Cleanliness and the wonder of ‘tidy as you cook’ | Jack Marshall’s column
I was a tidy child, a tidy teenager, and am a tidy adult. When I was younger, my bedroom was always flawless, bed made and duvet folded over just so, everything in its place, right down to the right angle-straight posters on my walls. On holidays, family members would marvel at and rib me for my orderly suitcase, all tightly balled-up socks and rolled t-shirts.
At uni, I’d be the one hoovering and washing up - call it what you want, but there’s a very real sense of small satisfaction at the tangible improvement you can wreak by wiping slowly-crusting plates and vaccing up hardening peas threatening to scurry under the fridge. It’s not a control thing (promise), I just never found it disagreeable to keep things neat.
And in no realm of adult life does this habit pay off more than in the kitchen. You know those people who seem to have an in-built compulsion to use every utensil possible? The uncanny ability to use two wooden spoons, a whisk, and a sieve when making toast? The chefs who leave a small mountain range of washing up with its own trig point every time they cook?
I’m the polar opposite of that. Tales of writers who profess to only being suitably fortified to enter the creative zone when suitably surrounded by chaos and mess baffle me. Declutter, clarity, focus. Rare is the occasion when the kitchen doesn’t end up cleaner than it started post-cooking: prep ingredients, measure first, wipe, mop, and wash. Slow it all down.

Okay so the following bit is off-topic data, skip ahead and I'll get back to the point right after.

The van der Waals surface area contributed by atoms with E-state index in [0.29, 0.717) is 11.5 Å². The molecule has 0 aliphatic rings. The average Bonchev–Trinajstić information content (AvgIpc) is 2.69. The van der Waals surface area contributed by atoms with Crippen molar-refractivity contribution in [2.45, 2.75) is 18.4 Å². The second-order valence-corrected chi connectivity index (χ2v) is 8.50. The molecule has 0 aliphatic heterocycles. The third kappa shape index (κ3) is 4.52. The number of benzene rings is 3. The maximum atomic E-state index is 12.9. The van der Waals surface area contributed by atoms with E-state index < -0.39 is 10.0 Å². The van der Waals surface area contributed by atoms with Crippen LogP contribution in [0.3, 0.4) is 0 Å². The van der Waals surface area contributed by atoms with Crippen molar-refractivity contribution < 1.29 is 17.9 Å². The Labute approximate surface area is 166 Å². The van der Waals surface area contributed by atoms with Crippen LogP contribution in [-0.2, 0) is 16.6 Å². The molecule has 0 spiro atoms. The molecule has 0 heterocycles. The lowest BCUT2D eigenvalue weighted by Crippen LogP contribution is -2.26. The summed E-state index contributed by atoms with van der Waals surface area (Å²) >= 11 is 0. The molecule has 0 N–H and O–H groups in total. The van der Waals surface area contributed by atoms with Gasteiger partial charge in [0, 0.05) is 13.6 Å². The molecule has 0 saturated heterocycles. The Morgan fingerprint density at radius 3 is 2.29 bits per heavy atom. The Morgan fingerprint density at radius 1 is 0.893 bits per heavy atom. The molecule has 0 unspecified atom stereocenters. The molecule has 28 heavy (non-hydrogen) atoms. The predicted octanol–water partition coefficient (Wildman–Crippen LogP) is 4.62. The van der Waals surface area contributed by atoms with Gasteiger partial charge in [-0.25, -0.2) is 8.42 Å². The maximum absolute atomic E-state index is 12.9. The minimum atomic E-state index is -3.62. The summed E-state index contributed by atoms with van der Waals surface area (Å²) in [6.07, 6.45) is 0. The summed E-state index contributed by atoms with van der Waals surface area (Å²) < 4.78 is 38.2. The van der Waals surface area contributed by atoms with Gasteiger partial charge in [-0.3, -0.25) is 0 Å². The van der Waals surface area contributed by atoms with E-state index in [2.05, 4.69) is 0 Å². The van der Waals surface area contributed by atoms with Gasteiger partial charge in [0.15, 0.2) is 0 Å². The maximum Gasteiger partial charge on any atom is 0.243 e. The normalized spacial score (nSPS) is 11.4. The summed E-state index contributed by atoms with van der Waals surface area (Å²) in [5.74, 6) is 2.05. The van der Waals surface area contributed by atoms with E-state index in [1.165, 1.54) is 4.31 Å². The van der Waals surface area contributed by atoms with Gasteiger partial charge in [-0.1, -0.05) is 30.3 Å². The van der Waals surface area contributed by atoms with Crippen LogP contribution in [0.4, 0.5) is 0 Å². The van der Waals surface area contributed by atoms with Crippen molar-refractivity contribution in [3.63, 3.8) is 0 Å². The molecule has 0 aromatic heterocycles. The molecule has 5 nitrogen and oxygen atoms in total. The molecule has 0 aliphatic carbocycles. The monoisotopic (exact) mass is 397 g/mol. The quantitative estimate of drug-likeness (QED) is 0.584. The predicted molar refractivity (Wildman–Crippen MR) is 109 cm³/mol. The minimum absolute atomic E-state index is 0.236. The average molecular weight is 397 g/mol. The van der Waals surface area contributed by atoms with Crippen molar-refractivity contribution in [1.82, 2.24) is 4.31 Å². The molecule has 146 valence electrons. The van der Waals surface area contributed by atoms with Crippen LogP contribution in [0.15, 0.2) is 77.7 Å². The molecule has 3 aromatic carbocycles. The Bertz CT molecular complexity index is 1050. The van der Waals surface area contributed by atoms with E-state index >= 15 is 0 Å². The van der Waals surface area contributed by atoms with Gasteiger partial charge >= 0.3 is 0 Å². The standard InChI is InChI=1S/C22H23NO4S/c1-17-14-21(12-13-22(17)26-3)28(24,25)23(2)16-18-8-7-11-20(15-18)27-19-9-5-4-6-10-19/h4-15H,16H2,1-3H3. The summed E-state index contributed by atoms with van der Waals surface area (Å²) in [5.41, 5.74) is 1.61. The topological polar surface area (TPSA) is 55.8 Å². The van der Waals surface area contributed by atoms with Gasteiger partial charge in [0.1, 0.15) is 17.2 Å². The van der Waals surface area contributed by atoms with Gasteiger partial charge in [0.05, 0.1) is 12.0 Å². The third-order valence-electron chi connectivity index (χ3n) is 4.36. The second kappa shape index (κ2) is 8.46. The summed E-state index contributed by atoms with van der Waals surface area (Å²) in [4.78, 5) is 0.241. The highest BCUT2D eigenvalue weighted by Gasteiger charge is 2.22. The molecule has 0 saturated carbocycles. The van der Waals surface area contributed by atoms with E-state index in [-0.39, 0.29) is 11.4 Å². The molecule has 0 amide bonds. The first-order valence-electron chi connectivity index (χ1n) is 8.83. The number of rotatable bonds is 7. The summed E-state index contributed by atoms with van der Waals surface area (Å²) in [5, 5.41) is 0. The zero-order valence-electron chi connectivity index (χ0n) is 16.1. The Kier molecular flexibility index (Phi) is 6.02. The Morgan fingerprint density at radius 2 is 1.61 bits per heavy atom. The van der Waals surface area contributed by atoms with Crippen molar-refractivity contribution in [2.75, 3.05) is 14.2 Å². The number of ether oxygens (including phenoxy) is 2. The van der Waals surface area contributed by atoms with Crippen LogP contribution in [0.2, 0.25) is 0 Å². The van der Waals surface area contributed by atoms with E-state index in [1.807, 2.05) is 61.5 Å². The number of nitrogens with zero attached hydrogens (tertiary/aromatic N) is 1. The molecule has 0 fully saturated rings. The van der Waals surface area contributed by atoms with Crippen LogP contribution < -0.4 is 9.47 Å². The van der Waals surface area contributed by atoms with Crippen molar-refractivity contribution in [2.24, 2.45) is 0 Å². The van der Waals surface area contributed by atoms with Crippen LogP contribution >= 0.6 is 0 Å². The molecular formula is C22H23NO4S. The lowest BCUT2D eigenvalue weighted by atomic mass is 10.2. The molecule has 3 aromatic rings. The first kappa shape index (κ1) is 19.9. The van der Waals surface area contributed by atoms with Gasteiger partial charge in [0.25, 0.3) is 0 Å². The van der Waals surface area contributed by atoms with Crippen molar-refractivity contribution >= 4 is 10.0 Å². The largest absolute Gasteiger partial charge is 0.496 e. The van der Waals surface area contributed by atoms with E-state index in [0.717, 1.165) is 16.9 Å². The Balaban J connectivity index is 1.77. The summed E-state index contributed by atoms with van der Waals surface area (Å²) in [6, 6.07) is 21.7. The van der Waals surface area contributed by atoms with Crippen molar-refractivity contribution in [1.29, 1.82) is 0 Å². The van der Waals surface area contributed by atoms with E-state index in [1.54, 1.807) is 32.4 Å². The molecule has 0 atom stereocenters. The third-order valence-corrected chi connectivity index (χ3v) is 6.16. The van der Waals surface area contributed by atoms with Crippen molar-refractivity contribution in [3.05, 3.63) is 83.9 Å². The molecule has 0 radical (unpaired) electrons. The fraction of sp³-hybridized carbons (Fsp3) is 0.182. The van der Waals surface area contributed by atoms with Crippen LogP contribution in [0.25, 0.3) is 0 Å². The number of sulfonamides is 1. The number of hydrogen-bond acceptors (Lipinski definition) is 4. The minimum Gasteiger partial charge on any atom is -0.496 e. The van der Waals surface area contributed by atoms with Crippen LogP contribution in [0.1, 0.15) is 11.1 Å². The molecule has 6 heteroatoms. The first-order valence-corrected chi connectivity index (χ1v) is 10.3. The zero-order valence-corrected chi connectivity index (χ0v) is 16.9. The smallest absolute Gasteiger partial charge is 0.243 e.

While the onions are softening, I’ll rinse a bowl and scrub some cutlery. While a sauce is reducing, I’ll attack a wok with a wire brush and lather up a starchy pan before the flecks of mashed potato stick. And I will concede that some will find this all faintly strange - pseudo-psychologists will probably link it to my parents divorce in some way or another.
But then I look at my brother, who is a whirlwind of crumbs, splodges, and unstoppable mess in the kitchen, and I begin to think my compulsion for cleanliness simply boils down to the inarguable fact that tidy spaces look nice. And why wouldn’t you make it look nice?